- I slowly grew into listening metal, ever since I was exposed to KISS in 1979 when they had huge hits. Only after listening a lot to their compilation album “Double Platinum”, I started developing a taste for hard rock music. An older brother of a friend of mine introduced me to other hardrock bands like Van Halen and Status Quo. Only a few years later I discovered metal by checking out albums of Iron Maiden and Saxon. Around the year 1985, I started to appreciate Metallica and not much later also thrash metal like Slayer and Sacred Reich. At the end of the 80's, I started to appreciate death metal. And in the 90's I became interested in Black metal. Nowadays I still listen to a lot of metal but I also listen to what is nowadays called Classic Rock. Generally speaking, you could say that my collection of music ranges roughly from Southern Rock to Black Metal.
Did you played in other bands before Inquisitor?
- It's hardly worth mentioning but yes, I played in only one band before Inquisitor, which was called Menticide. Menticide was short-lived and never played live or released any demo. The very first line-up started in 1989 and was with Alex Bakker and Wim v/d Valk. For me and Wim it was actually our first experience of being in a band. Alex already had band experience before. Wim and Alex didn't stay long in Menticide and joined an extreme thrash metal band called Desultory. When Wim and Alex left Desultory in 1991, I joined forces with them again, and Inquisitor was born early 1992. My first live gig was with Inquisitor in 1992.
What can you tell about the Inquisitor days? Are you satisfied now with its works?
- Inquisitor existed roughly from early 1992 till the end of 1996 and was in a way a continuation of the extreme thrash metal style Desultory did, which was a style we liked a lot, but we felt that we could improve it to a higher level. Our main influences were (extreme) thrash metal bands such as Sadus, Kreator, Dark Angel and Sabbat but we were also influenced by death metal and other styles of metal. The first line-up recorded the demo's “Blasphemous Accusations” (1992) and “Your Pain will be Exquisite” (1993) and consisted of: Alex Wesdijk on vocals, Erik Sprooten on guitar, Alex Bakker on bass and Wim VanderValk on Drums. With this line-up we did several gigs in The Netherlands, and we even did three gigs in Belgium. At one of those gigs in Holland we were even support-act for a certain band called Ancient Rites. In 1993 some local churches searched contact with the organisation of an outdoor festival in our hometown to get our gig cancelled because they were very concerned with our “not so christian-friendly” lyrics. An article about this matter appeared in a local paper a few days after our gig, and the result of this was, that we gained even more attention in the metal scene. In 1995, the second line-up with Hans Pos on bass as replacement for Alex Bakker, recorded “Walpurgis – Sabbath of Lust”, which was released in 1996 by Shiver Records. With this line-up we did several gigs in Holland of course, and also three gigs in Germany. I'm still satisfied with the recordings and the music of Inquisitor. And I'm still proud of what I did with Inquisitor. I do enjoy reading reviews about Inquisitor on the internet. And without Inquisitor, I probably wouldn't be in Ancient Rites.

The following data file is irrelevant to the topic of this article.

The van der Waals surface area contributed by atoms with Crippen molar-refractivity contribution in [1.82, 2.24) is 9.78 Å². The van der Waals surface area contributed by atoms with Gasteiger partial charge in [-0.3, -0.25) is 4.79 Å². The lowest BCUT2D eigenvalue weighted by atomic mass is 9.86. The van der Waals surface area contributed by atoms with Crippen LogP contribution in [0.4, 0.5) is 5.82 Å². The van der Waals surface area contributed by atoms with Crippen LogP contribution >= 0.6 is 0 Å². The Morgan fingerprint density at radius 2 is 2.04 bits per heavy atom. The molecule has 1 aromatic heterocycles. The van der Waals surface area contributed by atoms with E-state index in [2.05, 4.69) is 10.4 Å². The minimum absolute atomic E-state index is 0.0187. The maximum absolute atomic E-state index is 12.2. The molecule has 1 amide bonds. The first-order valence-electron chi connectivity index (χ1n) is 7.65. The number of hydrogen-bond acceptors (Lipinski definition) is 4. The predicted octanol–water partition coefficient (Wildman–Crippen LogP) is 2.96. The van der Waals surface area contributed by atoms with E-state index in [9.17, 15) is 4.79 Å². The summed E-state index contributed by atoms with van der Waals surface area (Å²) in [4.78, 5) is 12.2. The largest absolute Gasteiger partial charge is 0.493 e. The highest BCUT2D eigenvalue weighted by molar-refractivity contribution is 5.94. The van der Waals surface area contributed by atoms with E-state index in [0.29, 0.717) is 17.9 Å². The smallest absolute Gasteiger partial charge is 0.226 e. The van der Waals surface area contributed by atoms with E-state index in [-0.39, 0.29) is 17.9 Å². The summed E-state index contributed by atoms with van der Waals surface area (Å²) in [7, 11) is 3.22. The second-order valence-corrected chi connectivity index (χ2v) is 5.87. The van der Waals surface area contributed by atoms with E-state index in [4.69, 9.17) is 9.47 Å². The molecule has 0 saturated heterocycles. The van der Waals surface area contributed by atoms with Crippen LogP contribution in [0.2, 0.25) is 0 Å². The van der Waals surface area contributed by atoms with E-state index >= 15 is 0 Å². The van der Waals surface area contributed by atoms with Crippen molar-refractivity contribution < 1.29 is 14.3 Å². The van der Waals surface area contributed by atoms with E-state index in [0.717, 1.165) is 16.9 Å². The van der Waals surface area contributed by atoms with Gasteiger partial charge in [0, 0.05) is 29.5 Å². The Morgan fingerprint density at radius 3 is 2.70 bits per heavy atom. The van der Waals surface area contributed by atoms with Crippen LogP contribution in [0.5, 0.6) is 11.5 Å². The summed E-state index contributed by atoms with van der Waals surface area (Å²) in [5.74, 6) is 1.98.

I know that you re-released the LP "Walpurgis-Sabbath of Lust". Tell us more about this (the format CD/DVD/LP and if contains any additional stuff such as additional tracks or a booklet in it too)!
- The original CD is hard to find for quite some time now, and last year I saw someone selling it on E-bay for a huge amount of money. Also last year, a friend of mine notified me about a split-CD with Inquisitor on it, which I didn't know existed. Apparently someone released this split-CD a few years ago, which wasn't an official release. So I guess if someone else is releasing Inquisitor non-officially, then it must be interesting enough to do a proper re-release. And it seems this is going to happen, 'cause at the moment I have a verbal agreement with a record company for a re-release. This re-release will probably contain the demo's too and may possibly also be released on vinyl. No release date is known yet.
Are you still in contact with Inquisitor members? Have you ever thought of a reunion-show?
- I'm still in contact with most Inquisitor members. Alex Bakker, the bass-player who can be heard on the Inquisitor demos, is also a member of my hard-rock cover-band Plusminus, so I see him quite often. I sometimes meet our ex-singer Alex Wesdijk. And recently I got into contact with Wim again. I met Hans, pure coincidentally, a few years ago on a small open air festival. Nowadays he plays bass-guitar in a band called “After The Silence”.
I'm certainly not against a reunion, but I have my doubts if that will ever happen. Only the future will tell.
What do you think about Centurian? What do you think about their latest album?
- Centurian is one of the best and brutal death metal bands ever to emerge from The Netherlands, and was founded by ex-Inquisitor drummer Wim. Their music is quite intense. Once in a while I enjoy listening to their albums. And so far, I only have heard one song of their new album, which definitely sounds like Centurian, although it is without Wim on drums.
Now about Ancient Rites: when and how did you joined? Was it during the supporting tour of "Blasfemia Eternal" or afterwards?